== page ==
Firstly, the scientific literature suggests that while we all have different genetics and predispositions toward certain events and/or durations within sport, they don’t necessarily predict your performance. With specific training, muscle fiber type ratios can be swayed (Muscle Fiber Type Transitions with Exercise Training: Shifting Perspectives - PMC), Vo2 max can be trained (VO2max Trainability and High Intensity Interval Training in Humans: A Meta-Analysis - PMC), and although some individuals respond far better to training than others, the notion that there are non-responders to training seems to be a myth (https://physoc.onlinelibrary.wiley.com/doi/epdf/10.1113/JP273480). This is good news. It all means that with training, we can improve our performance in desired areas. Sprint training will improve your sprint capabilities, and long sweet spot intervals will improve lactate buffering.
However, while training can improve our own performance, it does not guarantee you’ll be better than everyone else. You may raise your Vo2 max from 50 to 70, but someone with different genetics may start out at 75 with no training. Some people work for years to get their sprint power from 800 watts to 1,300 watts, but other athletes may still be able to do 1,400 watts off the couch. Everyone can become better at all aspects of endurance training and racing, but if your genetics are not already swayed toward being a world tour sprinter, you’re not becoming a world tour sprinter. Everyone can improve their w/kg, but far from everyone can have a 6 w/kg FTP. Some people respond better to training than others (Individual differences in response to regular physical activity - PubMed), and that’s one of the biggest factors separating pros from amateurs.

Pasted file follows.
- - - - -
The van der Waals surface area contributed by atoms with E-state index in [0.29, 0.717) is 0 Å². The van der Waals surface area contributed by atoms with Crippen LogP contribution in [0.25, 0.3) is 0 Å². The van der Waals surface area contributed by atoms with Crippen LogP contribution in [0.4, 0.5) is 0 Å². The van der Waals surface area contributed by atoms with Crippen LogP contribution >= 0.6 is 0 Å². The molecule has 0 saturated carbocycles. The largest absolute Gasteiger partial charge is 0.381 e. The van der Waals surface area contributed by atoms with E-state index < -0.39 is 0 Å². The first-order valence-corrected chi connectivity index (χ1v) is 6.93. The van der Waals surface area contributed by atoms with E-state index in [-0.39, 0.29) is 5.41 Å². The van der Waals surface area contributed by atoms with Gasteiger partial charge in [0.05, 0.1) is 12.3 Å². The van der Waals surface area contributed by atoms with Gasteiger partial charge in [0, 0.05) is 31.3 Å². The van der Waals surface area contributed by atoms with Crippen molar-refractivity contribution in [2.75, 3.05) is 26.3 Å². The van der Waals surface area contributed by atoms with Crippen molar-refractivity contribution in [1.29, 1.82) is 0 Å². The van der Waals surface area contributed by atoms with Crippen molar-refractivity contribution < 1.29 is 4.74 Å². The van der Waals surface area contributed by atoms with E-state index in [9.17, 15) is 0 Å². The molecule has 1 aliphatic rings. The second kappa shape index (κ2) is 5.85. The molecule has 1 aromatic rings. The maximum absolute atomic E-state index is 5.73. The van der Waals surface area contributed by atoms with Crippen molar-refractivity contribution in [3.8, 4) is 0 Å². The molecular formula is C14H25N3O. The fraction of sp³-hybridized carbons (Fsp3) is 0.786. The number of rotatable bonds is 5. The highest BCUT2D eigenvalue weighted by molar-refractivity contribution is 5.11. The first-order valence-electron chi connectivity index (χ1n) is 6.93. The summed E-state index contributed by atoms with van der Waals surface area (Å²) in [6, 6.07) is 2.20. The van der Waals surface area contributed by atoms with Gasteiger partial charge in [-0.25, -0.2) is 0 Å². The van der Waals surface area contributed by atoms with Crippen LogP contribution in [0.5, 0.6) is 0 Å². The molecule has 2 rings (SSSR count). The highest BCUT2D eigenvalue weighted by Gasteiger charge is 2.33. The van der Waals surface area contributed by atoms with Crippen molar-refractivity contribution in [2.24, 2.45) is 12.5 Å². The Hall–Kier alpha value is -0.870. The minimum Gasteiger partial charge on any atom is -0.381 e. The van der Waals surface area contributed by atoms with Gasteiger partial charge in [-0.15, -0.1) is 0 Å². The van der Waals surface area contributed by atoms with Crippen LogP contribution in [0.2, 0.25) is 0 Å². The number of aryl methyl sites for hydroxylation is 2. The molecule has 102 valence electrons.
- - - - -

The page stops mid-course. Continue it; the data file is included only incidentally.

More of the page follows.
To answer your initial question - yes, you can change your rider “phenotype”. You can sway it any way you want with training. However, if you’re not a genetically gifted sprinter, you won’t become the best sprinter in town. The same goes for climbing, TT’s, FTP, and everything else. If you want to maximise your performance as a cyclist regardless of type (i.e. climber, sprinter, time trialist etc.), you need to find out what you’re naturally good at and work specifically on that. Maybe, however, you just really like sprinting. In that case, train your sprint. It will improve with time. You’ll become a much better sprinter than you were before, and hopefully, that enriches your cycling experience. Just keep in mind that if you’re not genetically gifted in sprinting specifically, some dude may still roll up to his first crit and outsprint you. That’s genetics.
Personally, I can’t sprint to save my life. I could train for the 100m dash all my life, and a Justin Gatlin from a separate universe who never trained sprinting a day in his life would still absolutely destroy me.